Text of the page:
prewriting, creativity, and play
The earliest stages of the writing process can be approached in a multitude of ways. And there seem to be just as many words to describe these beginnings as there are approaches. L. Calkins describes early “planning/ rehearsal,” (Calkins, 2020) J. Serravallo refers to “generating ideas,” (Serravallo, 2017) R. Fletcher talks of “seed ideas” (Fletcher, 2020) and G. Heard begins with “Heart Maps.” (Heard, 2016) There are also numerous other approaches and terms, such as brainstorming, pre-writing, doodling, storyboarding, outlining, and freewriting.
Whatever terms and approaches writers choose to begin the writing process, they all have something in common. The beginning is filled with thinking and imagining what could be. It is a creative process. Imagining possibilities and creating something that wasn’t there before is the pastime of both authors and artists, as well as, instinctively, children. Childhood is the ideal time to encourage and nurture creative thinking!
Creativity cannot be bought, or forced, or learned with flashcards. So how do we encourage the development of creativity in our students? Through play! Neuroscientific research shows a clear link between play experiences and the development of creativity and problem-solving skills. Play actually changes the connections of the neurons in the prefrontal cortex. These changes play a critical role in executive functioning skills, essential for our ability to make connections, make plans, and creatively solve problems. (Hamilton, 2014)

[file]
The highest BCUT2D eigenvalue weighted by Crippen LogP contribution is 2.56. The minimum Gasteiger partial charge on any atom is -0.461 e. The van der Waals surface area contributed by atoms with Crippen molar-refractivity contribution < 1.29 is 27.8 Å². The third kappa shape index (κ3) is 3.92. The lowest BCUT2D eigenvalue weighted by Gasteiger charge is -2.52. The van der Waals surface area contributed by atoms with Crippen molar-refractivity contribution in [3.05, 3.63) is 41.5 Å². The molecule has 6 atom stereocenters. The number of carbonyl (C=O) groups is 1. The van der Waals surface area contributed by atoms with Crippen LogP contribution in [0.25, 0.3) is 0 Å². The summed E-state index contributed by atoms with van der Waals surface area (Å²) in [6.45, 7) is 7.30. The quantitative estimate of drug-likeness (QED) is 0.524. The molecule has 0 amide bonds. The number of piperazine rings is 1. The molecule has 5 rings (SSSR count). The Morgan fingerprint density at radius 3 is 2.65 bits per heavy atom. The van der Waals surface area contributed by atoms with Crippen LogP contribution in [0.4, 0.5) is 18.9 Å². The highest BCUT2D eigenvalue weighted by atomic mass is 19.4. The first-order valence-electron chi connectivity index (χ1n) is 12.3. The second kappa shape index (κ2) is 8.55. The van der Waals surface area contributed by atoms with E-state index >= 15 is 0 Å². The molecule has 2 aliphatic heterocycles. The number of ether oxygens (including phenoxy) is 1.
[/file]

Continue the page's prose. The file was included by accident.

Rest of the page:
The more opportunities our students have to play, the more experiences they will have to practice creative thinking, which is a universal characteristic of the earliest stages of the writing process. Dr. Stuart Brown, psychiatrist, and researcher noted that among so many other benefits, “Play lies at the core of creativity and innovation.” (Brown & Vaughan, 2010) Through play, our students explore reality as well as possibilities. Stated another way, play is an opportunity to define the box, as well as to think outside the box.
As teachers, when we model, scaffold, and support our students’ pre-writing experiences, we should prioritize creative thinking. It is easy to get lost in academic skills and strategies and forget how important creativity and problem-solving are to the writing process, especially in the earliest, pre-writing stages. Carl Jung, best known for his work in developmental psychiatry, noted that “The creation of something new is not accomplished by the intellect but by the play instinct.” Whenever possible, we should encourage and nurture this play instinct, which is the foundation for creativity.
Play on, my friends!